approximately b. LLC plans to contribute the Property to an unrelated partnership
(“Partnership”) in exchange for an interest in Partnership. In addition, LLC may receive
                                             3
PLR-119365-98

a cash disbursement to reimburse LLC for the capital expenses it and PRS incurred in
developing the Property during the two years prior to the date of contribution. LLC
represents that this cash reimbursement will not exceed the amount of capital
expenditures incurred by PRS and LLC within 2 years of the date of the contribution of
the Property to Partnership, the capital expenditures were incurred with respect to the
Property, and the amount of the reimbursement will not exceed 20 percent of the
Property’s fair market value at the time of contribution.

                                  LAW AND ANALYSIS

        Section 707(a)(1) provides that if a partner engages in a transaction with a
partnership other than in his capacity as a member of such partnership, the transaction
shall, except as otherwise provided in this section, be considered as occurring between
the partnership and one who is not a partner.

       Section 707(a)(2)(B) provides that if (i) there is a direct or indirect transfer of
money or other property by a partner to a partnership, (ii) there is a related direct or
indirect transfer of money or other property by the partnership to such partner (or
another partner), and (iii) the transfers when viewed together are properly characterized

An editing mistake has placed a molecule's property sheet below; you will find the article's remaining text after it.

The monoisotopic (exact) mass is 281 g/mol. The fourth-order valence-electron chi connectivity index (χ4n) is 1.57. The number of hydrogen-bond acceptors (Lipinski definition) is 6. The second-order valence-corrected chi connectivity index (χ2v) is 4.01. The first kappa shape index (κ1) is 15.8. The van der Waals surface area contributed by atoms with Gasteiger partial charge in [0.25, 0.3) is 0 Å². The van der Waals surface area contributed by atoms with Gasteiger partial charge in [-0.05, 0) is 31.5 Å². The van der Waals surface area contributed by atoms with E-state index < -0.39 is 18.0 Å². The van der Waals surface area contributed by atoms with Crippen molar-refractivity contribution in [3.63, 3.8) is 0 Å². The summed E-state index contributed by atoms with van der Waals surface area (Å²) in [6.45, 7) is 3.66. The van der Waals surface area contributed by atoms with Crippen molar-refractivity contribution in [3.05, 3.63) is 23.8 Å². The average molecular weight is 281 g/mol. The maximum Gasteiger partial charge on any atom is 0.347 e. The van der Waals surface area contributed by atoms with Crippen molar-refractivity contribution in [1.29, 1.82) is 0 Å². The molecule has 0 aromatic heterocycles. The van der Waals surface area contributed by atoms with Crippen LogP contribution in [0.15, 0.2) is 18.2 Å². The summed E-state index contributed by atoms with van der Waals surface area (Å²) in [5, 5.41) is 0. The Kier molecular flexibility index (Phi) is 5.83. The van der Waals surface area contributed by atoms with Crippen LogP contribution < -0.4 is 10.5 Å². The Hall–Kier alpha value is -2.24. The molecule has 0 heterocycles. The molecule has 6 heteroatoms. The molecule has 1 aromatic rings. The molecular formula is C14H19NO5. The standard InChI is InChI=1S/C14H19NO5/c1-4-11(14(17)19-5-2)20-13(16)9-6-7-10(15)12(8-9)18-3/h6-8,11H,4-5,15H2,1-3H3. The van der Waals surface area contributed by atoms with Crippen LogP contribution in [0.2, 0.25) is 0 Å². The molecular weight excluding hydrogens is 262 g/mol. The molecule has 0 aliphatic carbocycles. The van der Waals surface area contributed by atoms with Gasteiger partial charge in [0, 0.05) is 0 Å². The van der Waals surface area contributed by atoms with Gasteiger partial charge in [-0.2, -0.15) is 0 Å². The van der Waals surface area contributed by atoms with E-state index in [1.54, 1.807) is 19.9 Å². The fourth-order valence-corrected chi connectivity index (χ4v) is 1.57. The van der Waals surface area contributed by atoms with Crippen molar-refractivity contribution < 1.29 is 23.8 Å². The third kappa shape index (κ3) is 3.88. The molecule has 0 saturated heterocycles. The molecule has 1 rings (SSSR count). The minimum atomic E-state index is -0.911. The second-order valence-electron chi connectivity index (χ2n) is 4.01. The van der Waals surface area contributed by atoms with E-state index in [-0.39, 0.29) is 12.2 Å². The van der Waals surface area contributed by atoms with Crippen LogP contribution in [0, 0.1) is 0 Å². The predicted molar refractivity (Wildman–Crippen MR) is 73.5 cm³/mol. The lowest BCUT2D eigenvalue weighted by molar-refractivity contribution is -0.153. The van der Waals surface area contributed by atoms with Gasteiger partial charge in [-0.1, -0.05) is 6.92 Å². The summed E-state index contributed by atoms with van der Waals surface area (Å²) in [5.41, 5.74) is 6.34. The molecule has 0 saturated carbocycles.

as a sale or exchange of property, than such transfers shall be treated either as a
transaction described in § 707(a)(1) or as a transaction between two or more partners
acting other than in their capacity as members of the partnership.

        Section 1.707-3(a)(1) of the Income Tax Regulations provides that, except as
otherwise provided, if a transfer of property by a partner to a partnership and one or
more transfers of money or other consideration by the partnership to that partner are
described in § 1.707-3(b)(1), the transfers are treated as a sale of property, in whole or
in part, to the partnership.

       Section 1.707-3(b)(1) provides that a transfer of property (excluding money or an
obligation to contribute money) by a partner to a partnership and a transfer of money or
other consideration (including the assumption of or the taking subject to a liability) by
the partnership to the partner constitute a sale of property, in whole or in part, by the
partner to the partnership only if based on all the facts and circumstances (i) the
transfer of money or other consideration would not have been made but for the transfer
of property; and (ii) in cases in which the transfers are not made simultaneously, the
subsequent transfer is not dependent on the entrepreneurial risks of partnership
operations.

       Section 1.707-3(c)(1) provides that, if within a two-year period a partner transfers
property to a partnership and the partnership transfers money or other consideration to
the partner (without regard to the order of the transfers), the transfers are presumed to
be a sale of the property to the partnership unless the facts and circumstances clearly
establish that the transfers do not constitute a sale.
                                             4
PLR-119365-98

       Section 1.707-4(d) states that a transfer of money or other consideration by the